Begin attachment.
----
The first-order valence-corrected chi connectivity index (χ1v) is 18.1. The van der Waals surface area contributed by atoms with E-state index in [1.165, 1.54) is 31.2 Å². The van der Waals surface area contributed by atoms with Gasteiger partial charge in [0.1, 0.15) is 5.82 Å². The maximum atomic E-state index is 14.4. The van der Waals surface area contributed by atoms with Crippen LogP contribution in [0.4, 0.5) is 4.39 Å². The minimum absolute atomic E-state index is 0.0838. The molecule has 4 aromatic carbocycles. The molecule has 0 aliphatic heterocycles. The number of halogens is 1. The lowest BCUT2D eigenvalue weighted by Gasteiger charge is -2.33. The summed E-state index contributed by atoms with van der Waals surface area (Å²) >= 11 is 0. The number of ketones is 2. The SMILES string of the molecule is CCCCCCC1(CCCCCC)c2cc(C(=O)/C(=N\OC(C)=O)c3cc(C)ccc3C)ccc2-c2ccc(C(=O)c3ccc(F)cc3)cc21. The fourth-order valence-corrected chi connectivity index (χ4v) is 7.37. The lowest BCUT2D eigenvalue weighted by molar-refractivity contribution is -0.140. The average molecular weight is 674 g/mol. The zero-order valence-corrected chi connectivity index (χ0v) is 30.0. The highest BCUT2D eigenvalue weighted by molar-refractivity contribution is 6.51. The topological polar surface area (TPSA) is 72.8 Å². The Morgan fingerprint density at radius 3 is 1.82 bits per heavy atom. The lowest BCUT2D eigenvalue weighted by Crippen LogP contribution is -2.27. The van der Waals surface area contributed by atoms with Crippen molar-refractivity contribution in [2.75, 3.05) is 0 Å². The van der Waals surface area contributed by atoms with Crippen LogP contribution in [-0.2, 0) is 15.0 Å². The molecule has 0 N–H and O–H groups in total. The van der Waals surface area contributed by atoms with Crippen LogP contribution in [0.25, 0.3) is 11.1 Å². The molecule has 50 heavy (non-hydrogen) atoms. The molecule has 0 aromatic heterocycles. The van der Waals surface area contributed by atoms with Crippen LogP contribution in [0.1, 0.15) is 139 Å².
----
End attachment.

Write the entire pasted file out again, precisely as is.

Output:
The first-order valence-corrected chi connectivity index (χ1v) is 18.1. The van der Waals surface area contributed by atoms with E-state index in [1.165, 1.54) is 31.2 Å². The van der Waals surface area contributed by atoms with Gasteiger partial charge in [0.1, 0.15) is 5.82 Å². The maximum atomic E-state index is 14.4. The van der Waals surface area contributed by atoms with Crippen LogP contribution in [0.4, 0.5) is 4.39 Å². The minimum absolute atomic E-state index is 0.0838. The molecule has 4 aromatic carbocycles. The molecule has 0 aliphatic heterocycles. The number of halogens is 1. The lowest BCUT2D eigenvalue weighted by Gasteiger charge is -2.33. The summed E-state index contributed by atoms with van der Waals surface area (Å²) >= 11 is 0. The number of ketones is 2. The SMILES string of the molecule is CCCCCCC1(CCCCCC)c2cc(C(=O)/C(=N\OC(C)=O)c3cc(C)ccc3C)ccc2-c2ccc(C(=O)c3ccc(F)cc3)cc21. The fourth-order valence-corrected chi connectivity index (χ4v) is 7.37. The lowest BCUT2D eigenvalue weighted by molar-refractivity contribution is -0.140. The average molecular weight is 674 g/mol. The zero-order valence-corrected chi connectivity index (χ0v) is 30.0. The highest BCUT2D eigenvalue weighted by molar-refractivity contribution is 6.51. The topological polar surface area (TPSA) is 72.8 Å². The Morgan fingerprint density at radius 3 is 1.82 bits per heavy atom. The lowest BCUT2D eigenvalue weighted by Crippen LogP contribution is -2.27. The van der Waals surface area contributed by atoms with Crippen molar-refractivity contribution in [2.75, 3.05) is 0 Å². The van der Waals surface area contributed by atoms with Crippen LogP contribution in [-0.2, 0) is 15.0 Å². The molecule has 0 N–H and O–H groups in total. The van der Waals surface area contributed by atoms with Crippen LogP contribution in [0.25, 0.3) is 11.1 Å². The molecule has 50 heavy (non-hydrogen) atoms. The molecule has 0 aromatic heterocycles. The van der Waals surface area contributed by atoms with Crippen LogP contribution in [0.1, 0.15) is 139 Å².